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I am really struggling with a problem where I need to "prune" down available scenarios to those that a user has defined as valid. Below is a small example of the problem I am trying to solve in .Net (C#). Given the levels / values shown below, the user could pick that there are only a few valid combinations, but if you imagine the levels below being 30-40 levels of data instead of the 5 I have shown, you could see my dilemma. I could need to go through millions to billions of NOT VALID combinations to get to the Valid combinations. There will be cases where all values in the level are applicable and some where only those combinations that the user has specified are.

Current Levels / Values of data:

enter image description here

Users have said that the valid combinations are:

*Notice all from level 4 are valid
Receiver -> Sony -> 500 -999 -> Retail
Receiver -> Sony -> 1000 - Up -> Retail  

Results expected from the given 5 levels of information:

Receiver -> Sony -> 500-999 -> Open -Box -> Retail
Receiver -> Sony -> 500-999 -> New -> Retail
Receiver -> Sony -> 1000-Up -> Open -Box -> Retail
Receiver -> Sony -> 1000-Up -> New -> Retail

The things I have tried are performant with small sets, but if I was to have a lot of levels and big gaps in the combinations which wouldn't allow me to prune the valid combinations until I was deep into the levels, I am running into major performance problems. I am obviously not tackling the problem incorrectly.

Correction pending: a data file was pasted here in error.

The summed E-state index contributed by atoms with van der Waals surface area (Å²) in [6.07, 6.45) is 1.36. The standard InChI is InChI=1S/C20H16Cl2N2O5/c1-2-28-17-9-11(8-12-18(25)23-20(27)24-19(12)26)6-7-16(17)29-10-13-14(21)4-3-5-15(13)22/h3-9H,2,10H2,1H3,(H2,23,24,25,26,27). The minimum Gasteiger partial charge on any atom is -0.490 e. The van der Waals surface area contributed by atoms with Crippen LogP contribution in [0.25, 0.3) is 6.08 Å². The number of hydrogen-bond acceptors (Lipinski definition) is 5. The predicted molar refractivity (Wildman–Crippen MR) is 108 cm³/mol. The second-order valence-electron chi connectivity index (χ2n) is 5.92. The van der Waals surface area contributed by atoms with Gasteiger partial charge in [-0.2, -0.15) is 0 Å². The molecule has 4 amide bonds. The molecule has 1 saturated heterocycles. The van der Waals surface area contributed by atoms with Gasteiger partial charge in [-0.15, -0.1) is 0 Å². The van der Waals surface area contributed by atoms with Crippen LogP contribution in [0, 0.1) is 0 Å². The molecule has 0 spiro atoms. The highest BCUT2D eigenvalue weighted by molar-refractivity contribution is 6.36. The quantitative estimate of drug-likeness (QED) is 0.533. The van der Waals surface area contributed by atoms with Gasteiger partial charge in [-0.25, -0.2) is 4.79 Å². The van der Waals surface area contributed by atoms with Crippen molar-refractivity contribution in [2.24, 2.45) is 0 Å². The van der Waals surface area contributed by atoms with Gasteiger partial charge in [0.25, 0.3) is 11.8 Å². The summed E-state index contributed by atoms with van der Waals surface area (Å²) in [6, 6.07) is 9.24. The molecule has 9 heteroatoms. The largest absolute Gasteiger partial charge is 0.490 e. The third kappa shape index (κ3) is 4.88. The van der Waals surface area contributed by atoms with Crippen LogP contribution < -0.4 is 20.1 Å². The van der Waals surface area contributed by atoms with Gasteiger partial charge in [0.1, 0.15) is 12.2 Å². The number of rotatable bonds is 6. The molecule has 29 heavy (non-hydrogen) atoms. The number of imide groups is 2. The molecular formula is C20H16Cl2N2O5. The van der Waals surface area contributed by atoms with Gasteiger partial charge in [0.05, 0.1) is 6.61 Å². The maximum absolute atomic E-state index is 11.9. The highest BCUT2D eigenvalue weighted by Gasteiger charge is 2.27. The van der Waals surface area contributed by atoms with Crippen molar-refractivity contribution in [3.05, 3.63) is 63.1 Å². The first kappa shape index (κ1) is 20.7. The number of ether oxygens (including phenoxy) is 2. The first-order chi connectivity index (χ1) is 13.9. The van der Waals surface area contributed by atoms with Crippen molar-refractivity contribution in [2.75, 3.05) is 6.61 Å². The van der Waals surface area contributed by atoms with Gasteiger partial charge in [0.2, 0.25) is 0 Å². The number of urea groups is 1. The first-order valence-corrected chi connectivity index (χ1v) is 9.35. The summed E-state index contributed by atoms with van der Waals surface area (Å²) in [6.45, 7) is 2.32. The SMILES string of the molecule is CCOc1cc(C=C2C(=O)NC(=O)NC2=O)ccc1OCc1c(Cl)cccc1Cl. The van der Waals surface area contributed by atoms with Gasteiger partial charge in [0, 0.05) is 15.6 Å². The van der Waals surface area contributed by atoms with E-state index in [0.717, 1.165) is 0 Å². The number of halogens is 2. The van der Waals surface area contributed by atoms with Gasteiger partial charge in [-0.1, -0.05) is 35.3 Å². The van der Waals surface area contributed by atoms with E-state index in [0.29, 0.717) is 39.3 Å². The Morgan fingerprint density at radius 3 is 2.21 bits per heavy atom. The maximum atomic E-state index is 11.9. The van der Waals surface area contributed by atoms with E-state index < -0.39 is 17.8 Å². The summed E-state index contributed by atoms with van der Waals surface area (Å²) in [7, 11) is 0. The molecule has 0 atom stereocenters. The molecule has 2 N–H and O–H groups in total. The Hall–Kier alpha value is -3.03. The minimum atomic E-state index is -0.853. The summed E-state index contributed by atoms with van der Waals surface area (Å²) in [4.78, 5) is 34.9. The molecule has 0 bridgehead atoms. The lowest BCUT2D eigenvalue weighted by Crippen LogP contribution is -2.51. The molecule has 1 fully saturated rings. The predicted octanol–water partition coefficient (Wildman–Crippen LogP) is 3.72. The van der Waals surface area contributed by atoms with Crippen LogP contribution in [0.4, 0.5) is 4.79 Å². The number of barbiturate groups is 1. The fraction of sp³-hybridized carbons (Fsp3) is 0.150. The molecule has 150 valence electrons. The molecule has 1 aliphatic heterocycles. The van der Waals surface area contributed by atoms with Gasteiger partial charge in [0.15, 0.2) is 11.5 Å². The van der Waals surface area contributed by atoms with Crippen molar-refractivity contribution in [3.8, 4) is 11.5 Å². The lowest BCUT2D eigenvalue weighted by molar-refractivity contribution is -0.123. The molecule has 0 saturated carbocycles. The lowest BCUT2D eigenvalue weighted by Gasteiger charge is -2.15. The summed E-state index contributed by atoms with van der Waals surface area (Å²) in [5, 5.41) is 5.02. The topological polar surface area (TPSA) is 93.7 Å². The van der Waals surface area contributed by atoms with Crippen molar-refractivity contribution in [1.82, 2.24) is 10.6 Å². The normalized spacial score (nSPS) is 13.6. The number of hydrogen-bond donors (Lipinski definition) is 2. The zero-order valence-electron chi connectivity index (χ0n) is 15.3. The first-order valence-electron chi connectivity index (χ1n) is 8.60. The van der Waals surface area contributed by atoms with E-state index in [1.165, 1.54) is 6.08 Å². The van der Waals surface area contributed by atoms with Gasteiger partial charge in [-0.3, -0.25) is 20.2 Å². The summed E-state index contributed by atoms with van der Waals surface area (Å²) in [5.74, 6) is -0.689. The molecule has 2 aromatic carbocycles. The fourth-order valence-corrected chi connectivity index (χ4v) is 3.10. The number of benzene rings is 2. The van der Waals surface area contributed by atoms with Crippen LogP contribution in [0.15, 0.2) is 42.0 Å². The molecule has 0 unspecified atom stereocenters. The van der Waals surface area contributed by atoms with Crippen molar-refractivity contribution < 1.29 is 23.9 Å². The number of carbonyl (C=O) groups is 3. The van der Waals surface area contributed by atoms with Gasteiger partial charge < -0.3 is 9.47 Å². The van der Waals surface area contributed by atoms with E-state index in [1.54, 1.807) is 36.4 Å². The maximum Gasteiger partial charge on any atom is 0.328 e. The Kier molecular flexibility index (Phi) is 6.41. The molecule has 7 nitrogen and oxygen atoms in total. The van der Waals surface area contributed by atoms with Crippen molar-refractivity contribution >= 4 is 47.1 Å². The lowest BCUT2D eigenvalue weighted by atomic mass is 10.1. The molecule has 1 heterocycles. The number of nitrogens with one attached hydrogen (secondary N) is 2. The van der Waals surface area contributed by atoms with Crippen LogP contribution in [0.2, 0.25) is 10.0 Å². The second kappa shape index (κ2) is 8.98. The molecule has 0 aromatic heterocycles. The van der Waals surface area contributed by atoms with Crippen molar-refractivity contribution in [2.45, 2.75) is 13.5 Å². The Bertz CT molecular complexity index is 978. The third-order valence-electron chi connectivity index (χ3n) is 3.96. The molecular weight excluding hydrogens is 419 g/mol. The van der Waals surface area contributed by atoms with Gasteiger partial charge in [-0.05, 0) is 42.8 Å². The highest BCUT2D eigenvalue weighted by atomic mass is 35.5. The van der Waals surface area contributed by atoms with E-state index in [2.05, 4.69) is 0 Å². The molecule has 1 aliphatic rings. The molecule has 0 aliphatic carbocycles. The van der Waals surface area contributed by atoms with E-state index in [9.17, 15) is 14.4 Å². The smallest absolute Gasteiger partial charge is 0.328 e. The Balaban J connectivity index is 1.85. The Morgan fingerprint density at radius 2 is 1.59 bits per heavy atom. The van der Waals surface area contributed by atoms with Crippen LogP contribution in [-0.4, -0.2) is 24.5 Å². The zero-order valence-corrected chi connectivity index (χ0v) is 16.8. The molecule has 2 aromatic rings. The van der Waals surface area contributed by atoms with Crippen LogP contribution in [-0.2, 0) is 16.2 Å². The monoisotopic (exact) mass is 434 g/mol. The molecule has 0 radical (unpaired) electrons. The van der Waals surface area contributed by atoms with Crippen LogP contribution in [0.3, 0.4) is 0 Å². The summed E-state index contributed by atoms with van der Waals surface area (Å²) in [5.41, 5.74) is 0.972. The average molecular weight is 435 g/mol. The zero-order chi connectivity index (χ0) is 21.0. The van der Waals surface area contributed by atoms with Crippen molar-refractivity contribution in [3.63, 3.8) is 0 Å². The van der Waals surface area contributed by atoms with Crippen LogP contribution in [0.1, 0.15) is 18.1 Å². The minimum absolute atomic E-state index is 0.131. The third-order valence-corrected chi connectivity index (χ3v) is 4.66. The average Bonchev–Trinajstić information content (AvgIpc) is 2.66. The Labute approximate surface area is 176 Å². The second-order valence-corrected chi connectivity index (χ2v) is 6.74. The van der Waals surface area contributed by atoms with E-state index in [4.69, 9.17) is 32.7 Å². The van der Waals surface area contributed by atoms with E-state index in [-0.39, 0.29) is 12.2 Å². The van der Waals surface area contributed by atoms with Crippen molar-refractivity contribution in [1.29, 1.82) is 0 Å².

Any other views or suggestions on tackling the problem would be greatly appreciated.

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2 Answers 2

What you're doing is called faceted search. There is a lot of research in that area about how to do it efficiently, but I would recommend starting with an existing solution like Apache Solr.

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The conciseness here is good, but a little bit of description from the "Faceted Search" link that describes it to show that what he refers to above is "Faceted Search", it would improve the quality of this answer. +1 all the same; looks correct (I don't know anything about faceted Search) and good advice. Is lucene.net an equivalent or separate project from Solr? He tagged it C# so if Lucene.NET is the .NET version of Solr, he might want that. –  Jimmy Hoffa Aug 9 '13 at 18:06

I assume you have some sort of algorithmic way of determining what valid combinations are (otherwise, you'll have edge cases galore)?

Assuming that's the case, this sounds like a job for a tree. The root node is some arbitrary, empty node that represents the store. Child nodes of the root are each item in your first column. Child nodes of those will be valid nodes from column 2, etc.

I would expect that the tree values would be indexed into the actual db rows (ie. each node in the tree merely contains the primary key of the db element it represents).

That describes something in-memory, but because you mention that there is a size constraint, you will likely have to encode this structure in the DB. A join table that represents the parent/child relationship between items should be sufficient (though, if your "levels" are split across multiple tables, then this would become more difficult).

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